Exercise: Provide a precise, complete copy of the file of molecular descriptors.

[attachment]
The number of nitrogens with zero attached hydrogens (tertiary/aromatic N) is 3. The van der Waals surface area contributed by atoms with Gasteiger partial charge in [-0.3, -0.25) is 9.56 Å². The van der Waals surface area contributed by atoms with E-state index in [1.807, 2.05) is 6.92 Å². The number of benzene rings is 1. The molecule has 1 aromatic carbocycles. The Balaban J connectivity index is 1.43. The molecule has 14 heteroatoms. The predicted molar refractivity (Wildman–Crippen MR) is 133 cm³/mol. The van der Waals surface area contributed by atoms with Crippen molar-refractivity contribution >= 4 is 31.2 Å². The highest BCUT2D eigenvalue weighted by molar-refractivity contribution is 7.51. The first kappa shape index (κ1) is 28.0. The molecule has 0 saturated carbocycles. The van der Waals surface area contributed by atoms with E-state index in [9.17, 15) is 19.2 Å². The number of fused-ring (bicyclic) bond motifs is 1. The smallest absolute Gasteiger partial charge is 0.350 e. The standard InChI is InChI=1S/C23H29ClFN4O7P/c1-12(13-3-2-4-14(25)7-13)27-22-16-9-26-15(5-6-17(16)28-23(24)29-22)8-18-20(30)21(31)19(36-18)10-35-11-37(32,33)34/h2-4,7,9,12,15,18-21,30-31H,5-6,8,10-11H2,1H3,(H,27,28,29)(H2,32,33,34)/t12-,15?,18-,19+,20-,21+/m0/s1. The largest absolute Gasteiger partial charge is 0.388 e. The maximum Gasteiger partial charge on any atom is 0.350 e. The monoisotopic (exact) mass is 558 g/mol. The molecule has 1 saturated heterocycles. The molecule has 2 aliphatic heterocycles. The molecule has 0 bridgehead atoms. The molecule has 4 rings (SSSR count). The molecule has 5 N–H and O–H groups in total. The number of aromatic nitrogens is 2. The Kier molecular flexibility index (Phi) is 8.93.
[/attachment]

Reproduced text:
The number of nitrogens with zero attached hydrogens (tertiary/aromatic N) is 3. The van der Waals surface area contributed by atoms with Gasteiger partial charge in [-0.3, -0.25) is 9.56 Å². The van der Waals surface area contributed by atoms with E-state index in [1.807, 2.05) is 6.92 Å². The number of benzene rings is 1. The molecule has 1 aromatic carbocycles. The Balaban J connectivity index is 1.43. The molecule has 14 heteroatoms. The predicted molar refractivity (Wildman–Crippen MR) is 133 cm³/mol. The van der Waals surface area contributed by atoms with Crippen molar-refractivity contribution >= 4 is 31.2 Å². The highest BCUT2D eigenvalue weighted by molar-refractivity contribution is 7.51. The first kappa shape index (κ1) is 28.0. The molecule has 0 saturated carbocycles. The van der Waals surface area contributed by atoms with E-state index in [9.17, 15) is 19.2 Å². The number of fused-ring (bicyclic) bond motifs is 1. The smallest absolute Gasteiger partial charge is 0.350 e. The standard InChI is InChI=1S/C23H29ClFN4O7P/c1-12(13-3-2-4-14(25)7-13)27-22-16-9-26-15(5-6-17(16)28-23(24)29-22)8-18-20(30)21(31)19(36-18)10-35-11-37(32,33)34/h2-4,7,9,12,15,18-21,30-31H,5-6,8,10-11H2,1H3,(H,27,28,29)(H2,32,33,34)/t12-,15?,18-,19+,20-,21+/m0/s1. The largest absolute Gasteiger partial charge is 0.388 e. The maximum Gasteiger partial charge on any atom is 0.350 e. The monoisotopic (exact) mass is 558 g/mol. The molecule has 1 saturated heterocycles. The molecule has 2 aliphatic heterocycles. The molecule has 0 bridgehead atoms. The molecule has 4 rings (SSSR count). The molecule has 5 N–H and O–H groups in total. The number of aromatic nitrogens is 2. The Kier molecular flexibility index (Phi) is 8.93.